I have a different understanding of this story and its function in the Christmas cycle. We think of course of the innocent children. But the actor in this story is King Herod the Great, a figure with a disputed historical legacy, but certainly attached to much cruelty. This story is a reminder of the tendency of those who hold temporal power to engage in corrupt deeds, even horrific crimes, to retain that power. Christ of course made no claim on Herod’s crown, nor did he challenge the rule of the Romans. But in the thinking of the legend of the innocents, even the suggestion of an alternate authority was unbearable to Herod, an unrighteous ruler. The martyrdom of the innocents reminds us of this all too human failing. It reminds us never to repose too much trust and faith in those who hold temporal power, and not to confuse their acts with justice. In the end justice must be understood divorced from the power and ambitions of individual political figures, who being only human will, as Albertus Magnus reminds us, often stray from the path of righteousness.
Otherwise, of course, you can just associate the fourth day of Christmas with four calling birds—which makes much less fuss.
More from Scott Horton:
Conversation — August 5, 2016, 12:08 pm
Sidney Blumenthal on the origins of the Republican Party, the fallout from Clinton’s emails, and his new biography of Abraham Lincoln
Conversation — March 30, 2016, 3:44 pm
Joseph Hickman discusses his new book, The Burn Pits, which tells the story of thousands of U.S. soldiers who, after returning from Iraq and Afghanistan, have developed rare cancers and respiratory diseases.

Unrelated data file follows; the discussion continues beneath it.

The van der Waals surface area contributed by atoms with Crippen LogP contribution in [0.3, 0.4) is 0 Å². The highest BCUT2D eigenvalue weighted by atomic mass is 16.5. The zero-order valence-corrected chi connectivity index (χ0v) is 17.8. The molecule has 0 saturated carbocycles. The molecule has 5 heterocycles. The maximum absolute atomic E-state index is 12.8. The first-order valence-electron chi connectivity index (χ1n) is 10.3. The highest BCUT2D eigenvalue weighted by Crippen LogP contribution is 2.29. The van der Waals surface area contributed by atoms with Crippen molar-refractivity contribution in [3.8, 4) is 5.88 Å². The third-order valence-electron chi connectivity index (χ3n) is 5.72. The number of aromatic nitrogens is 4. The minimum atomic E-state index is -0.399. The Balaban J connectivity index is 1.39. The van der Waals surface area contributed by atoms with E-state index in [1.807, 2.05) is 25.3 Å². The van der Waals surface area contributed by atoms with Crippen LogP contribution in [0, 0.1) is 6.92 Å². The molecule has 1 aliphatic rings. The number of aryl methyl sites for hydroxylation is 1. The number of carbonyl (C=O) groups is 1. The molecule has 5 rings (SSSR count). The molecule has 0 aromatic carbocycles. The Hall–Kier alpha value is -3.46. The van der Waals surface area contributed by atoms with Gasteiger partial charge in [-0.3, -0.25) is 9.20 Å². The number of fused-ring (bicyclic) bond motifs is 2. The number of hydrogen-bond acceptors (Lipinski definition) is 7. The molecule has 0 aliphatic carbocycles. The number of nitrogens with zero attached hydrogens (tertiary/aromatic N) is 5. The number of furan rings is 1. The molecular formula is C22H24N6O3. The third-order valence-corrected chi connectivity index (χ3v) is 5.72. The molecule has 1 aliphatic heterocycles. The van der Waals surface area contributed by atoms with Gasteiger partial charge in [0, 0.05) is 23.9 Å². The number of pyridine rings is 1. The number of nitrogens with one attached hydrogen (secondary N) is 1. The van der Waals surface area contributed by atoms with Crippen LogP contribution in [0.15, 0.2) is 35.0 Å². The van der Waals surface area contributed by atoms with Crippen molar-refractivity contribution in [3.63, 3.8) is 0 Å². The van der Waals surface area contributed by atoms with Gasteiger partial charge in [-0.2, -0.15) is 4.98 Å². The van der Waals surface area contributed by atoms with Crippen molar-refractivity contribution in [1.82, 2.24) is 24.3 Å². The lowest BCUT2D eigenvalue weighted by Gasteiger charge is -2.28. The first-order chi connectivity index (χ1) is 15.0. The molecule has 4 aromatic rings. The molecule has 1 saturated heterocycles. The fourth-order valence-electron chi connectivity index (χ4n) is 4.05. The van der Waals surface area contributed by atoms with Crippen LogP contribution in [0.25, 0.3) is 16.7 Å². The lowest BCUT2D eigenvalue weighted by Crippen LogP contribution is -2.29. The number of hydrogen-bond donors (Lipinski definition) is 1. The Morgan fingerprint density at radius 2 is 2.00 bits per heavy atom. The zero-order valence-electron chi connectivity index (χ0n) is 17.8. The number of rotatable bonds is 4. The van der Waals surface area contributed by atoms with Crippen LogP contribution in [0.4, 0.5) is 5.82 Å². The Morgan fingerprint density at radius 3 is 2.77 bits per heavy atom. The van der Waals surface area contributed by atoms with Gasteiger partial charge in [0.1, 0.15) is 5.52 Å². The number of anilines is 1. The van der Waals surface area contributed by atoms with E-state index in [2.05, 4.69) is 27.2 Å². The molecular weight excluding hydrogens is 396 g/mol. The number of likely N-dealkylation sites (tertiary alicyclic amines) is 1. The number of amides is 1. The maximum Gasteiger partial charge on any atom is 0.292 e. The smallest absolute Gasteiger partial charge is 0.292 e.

Flor Arely Sánchez had been in bed with a fever and pains throughout her body for three days when a July thunderstorm broke over the mountainside. She got nervous when bolts of light flashed in the sky. Lightning strikes the San Julián region of western El Salvador several times a year, and her neighbors fear storms more than they fear the march of diseases — first dengue, then chikungunya, now Zika. Flor worried about a lot of things, since she was pregnant.
Late in the afternoon, when the pains had somewhat eased, Flor thought she might go to a dammed-up bit of the river near her house to bathe. She is thirty-five and has lived in the same place all her life, where wrinkled hills are planted with corn, beans, and fruit trees. She took a towel and soap and walked out into the rain. Halfway to the river, the pains returned and overcame her. The next thing Flor remembers, she was in a room she didn’t recognize, unable to move. As she soon discovered, she was in a hospital, her ankle cuffed to the bed, and she was being investigated for abortion.
Amount the town of Rolfe, Iowa, will pay anyone who builds a home there:
Ancient Egyptians worshiped some dwarves as gods.
In Italy, a judge ordered that a man who paid for sex with a 15-year-old girl must buy her 30 feminist-themed books, including The Diary of Anne Frank and the poems of Emily Dickinson.
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“Matt was happy enough to sustain himself on the detritus of a world he saw as careening toward self-destruction, and equally happy to scam a government he despised. 'I’m glad everyone’s so wasteful,' he told me. 'It supports my lifestyle.'”